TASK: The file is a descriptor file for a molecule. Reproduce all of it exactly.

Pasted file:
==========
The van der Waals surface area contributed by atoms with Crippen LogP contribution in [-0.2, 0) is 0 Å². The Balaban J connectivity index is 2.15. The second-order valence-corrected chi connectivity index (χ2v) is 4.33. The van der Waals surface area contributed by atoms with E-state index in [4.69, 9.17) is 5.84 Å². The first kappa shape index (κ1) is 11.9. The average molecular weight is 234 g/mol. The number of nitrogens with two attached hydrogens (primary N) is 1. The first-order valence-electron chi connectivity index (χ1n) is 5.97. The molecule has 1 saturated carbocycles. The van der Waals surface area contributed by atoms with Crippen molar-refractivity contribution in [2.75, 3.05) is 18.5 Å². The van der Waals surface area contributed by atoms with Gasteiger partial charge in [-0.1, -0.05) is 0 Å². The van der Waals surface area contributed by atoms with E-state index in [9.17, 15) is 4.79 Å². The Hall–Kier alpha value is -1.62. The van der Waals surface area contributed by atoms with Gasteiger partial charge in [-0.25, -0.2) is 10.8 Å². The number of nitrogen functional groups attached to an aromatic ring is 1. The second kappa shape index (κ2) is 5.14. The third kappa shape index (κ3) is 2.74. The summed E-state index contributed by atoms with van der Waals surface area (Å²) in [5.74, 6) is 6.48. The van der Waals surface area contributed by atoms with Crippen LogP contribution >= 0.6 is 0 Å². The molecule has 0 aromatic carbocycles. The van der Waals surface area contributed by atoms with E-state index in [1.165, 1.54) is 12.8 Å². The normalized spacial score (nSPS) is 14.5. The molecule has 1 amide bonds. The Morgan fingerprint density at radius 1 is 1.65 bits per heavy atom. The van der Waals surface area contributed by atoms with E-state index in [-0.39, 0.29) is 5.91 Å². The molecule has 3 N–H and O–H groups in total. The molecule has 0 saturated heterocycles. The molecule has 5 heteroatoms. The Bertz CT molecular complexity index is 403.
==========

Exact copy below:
The van der Waals surface area contributed by atoms with Crippen LogP contribution in [-0.2, 0) is 0 Å². The Balaban J connectivity index is 2.15. The second-order valence-corrected chi connectivity index (χ2v) is 4.33. The van der Waals surface area contributed by atoms with E-state index in [4.69, 9.17) is 5.84 Å². The first kappa shape index (κ1) is 11.9. The average molecular weight is 234 g/mol. The number of nitrogens with two attached hydrogens (primary N) is 1. The first-order valence-electron chi connectivity index (χ1n) is 5.97. The molecule has 1 saturated carbocycles. The van der Waals surface area contributed by atoms with Crippen molar-refractivity contribution in [2.75, 3.05) is 18.5 Å². The van der Waals surface area contributed by atoms with Gasteiger partial charge in [-0.1, -0.05) is 0 Å². The van der Waals surface area contributed by atoms with E-state index in [9.17, 15) is 4.79 Å². The Hall–Kier alpha value is -1.62. The van der Waals surface area contributed by atoms with Gasteiger partial charge in [-0.25, -0.2) is 10.8 Å². The number of nitrogen functional groups attached to an aromatic ring is 1. The second kappa shape index (κ2) is 5.14. The third kappa shape index (κ3) is 2.74. The summed E-state index contributed by atoms with van der Waals surface area (Å²) in [5.74, 6) is 6.48. The van der Waals surface area contributed by atoms with Crippen LogP contribution >= 0.6 is 0 Å². The molecule has 0 aromatic carbocycles. The van der Waals surface area contributed by atoms with E-state index in [1.165, 1.54) is 12.8 Å². The normalized spacial score (nSPS) is 14.5. The molecule has 1 amide bonds. The Morgan fingerprint density at radius 1 is 1.65 bits per heavy atom. The van der Waals surface area contributed by atoms with E-state index in [-0.39, 0.29) is 5.91 Å². The molecule has 3 N–H and O–H groups in total. The molecule has 0 saturated heterocycles. The molecule has 5 heteroatoms. The Bertz CT molecular complexity index is 403.